Spectacular Helicopter Maneuver Lifts Angel from Famous Spire
MONT ST. MICHEL, France (AP) _ A helicopter hovering precariously over Mont St. Michel on Tuesday removed for restoration the massive bronze archangel that has topped the spire of the spectacular island abbey for nearly a century.
A crowd below cheered as the white helicopter made two sweeps around the abbey before depositing the statue gently on the dike connecting the island to the mainland.
Hundreds of visitors, local officials and reporters watched from vantage points overlooking the Gulf of St. Malo.
Culture Minister Francois Leotard was on hand for the delicate operation, which took only a few minutes once it began. Heavy cables were lowered from the helicopter over the spire, shrouded in a wooden scaffolding, where workmen waited for 25 mph winds to subside so they could attach the cables to the angel.
The helicopter dipped three times before the cables were fixed firmly in place.
Then, like a giant white bird against a bright blue sky, it lifted the archangel high over the abbey, which rises 515 feet above the ground and dominates the view for miles around.
Like the French-made Statue of Liberty, built at roughly the same time with the same materials - wrought iron covered with bronze sheeting - the archangel has been corroded by exposure to humidity, salt air, wind and lightening.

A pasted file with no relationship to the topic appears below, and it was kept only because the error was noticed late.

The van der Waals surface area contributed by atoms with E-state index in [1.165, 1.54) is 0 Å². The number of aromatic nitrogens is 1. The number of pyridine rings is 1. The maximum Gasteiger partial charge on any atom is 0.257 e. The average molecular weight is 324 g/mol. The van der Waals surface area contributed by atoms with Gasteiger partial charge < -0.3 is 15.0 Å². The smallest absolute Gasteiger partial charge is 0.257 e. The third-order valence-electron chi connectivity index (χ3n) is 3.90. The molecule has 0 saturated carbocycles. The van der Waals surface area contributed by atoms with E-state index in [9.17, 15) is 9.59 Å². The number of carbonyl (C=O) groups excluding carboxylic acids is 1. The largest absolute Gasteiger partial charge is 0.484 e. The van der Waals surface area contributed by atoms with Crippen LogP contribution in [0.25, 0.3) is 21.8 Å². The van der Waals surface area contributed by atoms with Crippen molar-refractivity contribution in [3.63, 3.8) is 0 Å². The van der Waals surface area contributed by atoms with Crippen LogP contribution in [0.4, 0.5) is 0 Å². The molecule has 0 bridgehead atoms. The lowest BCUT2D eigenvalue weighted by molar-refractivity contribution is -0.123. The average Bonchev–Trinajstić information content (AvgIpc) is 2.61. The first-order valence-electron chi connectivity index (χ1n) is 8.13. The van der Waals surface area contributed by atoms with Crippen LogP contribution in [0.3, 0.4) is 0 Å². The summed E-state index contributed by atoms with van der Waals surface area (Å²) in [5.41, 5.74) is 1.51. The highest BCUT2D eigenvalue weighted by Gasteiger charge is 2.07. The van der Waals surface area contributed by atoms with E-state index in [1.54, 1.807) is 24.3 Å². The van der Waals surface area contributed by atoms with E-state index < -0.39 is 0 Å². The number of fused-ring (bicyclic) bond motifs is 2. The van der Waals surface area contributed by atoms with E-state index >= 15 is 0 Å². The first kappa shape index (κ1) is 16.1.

The archangel is to be taken to a Paris suburb for a 3.8 million franc ($630,000) restoration and will be placed back atop the abbey spire in about six months, Culture Ministry officials said.
″Maintenance is very important. In fact, if we had had more funds to begin with to maintain the Mont St. Michel, we wouldn’t have had to undertake such costly renovations now,″ said Claude Roux, a spokeswoman for the Department of Historical Monuments.
Built by Emmanuel Fremier in 1897, the statue represents St. Michael battling the forces of evil. It weighs one ton and stands 15 feet tall, winged and helmeted and holding a sword that serves as the only lightening rod in a 25-mile radius.
The abbey, begun in the 8th century, has burned 13 times from fires sparked by lightening. A substitute rod was immediately put in place when St. Michael was removed.
The abbey took five centuries to complete. Over the years the abbey also served as a prison, military fortress and pilgrimmage site.
Listed as a national historic monument, the abbey is currently inhabited by three monks and three nuns who maintain the site and celebrate Mass. The village surrounding the abbey is a warren of souvenir shops and restaurants serving the more than 1 million visitors who come to the island each year.